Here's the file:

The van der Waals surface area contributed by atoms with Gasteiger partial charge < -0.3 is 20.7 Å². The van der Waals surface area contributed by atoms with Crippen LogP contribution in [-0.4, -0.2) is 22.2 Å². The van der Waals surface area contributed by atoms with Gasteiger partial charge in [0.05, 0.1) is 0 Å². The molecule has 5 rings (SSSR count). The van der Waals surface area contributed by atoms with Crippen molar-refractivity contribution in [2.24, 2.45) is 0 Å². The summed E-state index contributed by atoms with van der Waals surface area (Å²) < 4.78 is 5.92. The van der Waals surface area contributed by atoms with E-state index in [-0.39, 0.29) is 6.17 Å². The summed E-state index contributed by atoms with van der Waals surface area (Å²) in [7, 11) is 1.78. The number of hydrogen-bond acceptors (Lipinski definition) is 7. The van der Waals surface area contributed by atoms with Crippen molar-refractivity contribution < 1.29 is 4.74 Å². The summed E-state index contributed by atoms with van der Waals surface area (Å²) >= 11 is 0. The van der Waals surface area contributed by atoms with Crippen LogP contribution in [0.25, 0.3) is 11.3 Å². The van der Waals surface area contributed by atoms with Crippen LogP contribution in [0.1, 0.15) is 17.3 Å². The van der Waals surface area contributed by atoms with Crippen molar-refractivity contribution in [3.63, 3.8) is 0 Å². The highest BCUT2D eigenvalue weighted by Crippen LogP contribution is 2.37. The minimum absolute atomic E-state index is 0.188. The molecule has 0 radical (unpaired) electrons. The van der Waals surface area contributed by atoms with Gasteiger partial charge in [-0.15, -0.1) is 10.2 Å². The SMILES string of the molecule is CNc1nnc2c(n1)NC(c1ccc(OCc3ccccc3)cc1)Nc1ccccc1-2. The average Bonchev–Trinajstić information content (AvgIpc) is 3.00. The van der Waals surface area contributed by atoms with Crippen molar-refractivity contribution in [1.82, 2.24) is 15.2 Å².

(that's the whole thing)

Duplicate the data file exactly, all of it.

The van der Waals surface area contributed by atoms with Gasteiger partial charge < -0.3 is 20.7 Å². The van der Waals surface area contributed by atoms with Crippen LogP contribution in [-0.4, -0.2) is 22.2 Å². The van der Waals surface area contributed by atoms with Gasteiger partial charge in [0.05, 0.1) is 0 Å². The molecule has 5 rings (SSSR count). The van der Waals surface area contributed by atoms with Crippen molar-refractivity contribution in [2.24, 2.45) is 0 Å². The summed E-state index contributed by atoms with van der Waals surface area (Å²) < 4.78 is 5.92. The van der Waals surface area contributed by atoms with E-state index in [-0.39, 0.29) is 6.17 Å². The summed E-state index contributed by atoms with van der Waals surface area (Å²) in [7, 11) is 1.78. The number of hydrogen-bond acceptors (Lipinski definition) is 7. The van der Waals surface area contributed by atoms with Crippen molar-refractivity contribution < 1.29 is 4.74 Å². The summed E-state index contributed by atoms with van der Waals surface area (Å²) >= 11 is 0. The van der Waals surface area contributed by atoms with Crippen LogP contribution in [0.25, 0.3) is 11.3 Å². The van der Waals surface area contributed by atoms with Crippen LogP contribution in [0.1, 0.15) is 17.3 Å². The van der Waals surface area contributed by atoms with Crippen molar-refractivity contribution in [3.63, 3.8) is 0 Å². The highest BCUT2D eigenvalue weighted by Crippen LogP contribution is 2.37. The minimum absolute atomic E-state index is 0.188. The molecule has 0 radical (unpaired) electrons. The van der Waals surface area contributed by atoms with Gasteiger partial charge in [-0.15, -0.1) is 10.2 Å². The SMILES string of the molecule is CNc1nnc2c(n1)NC(c1ccc(OCc3ccccc3)cc1)Nc1ccccc1-2. The average Bonchev–Trinajstić information content (AvgIpc) is 3.00. The van der Waals surface area contributed by atoms with Crippen molar-refractivity contribution in [1.82, 2.24) is 15.2 Å².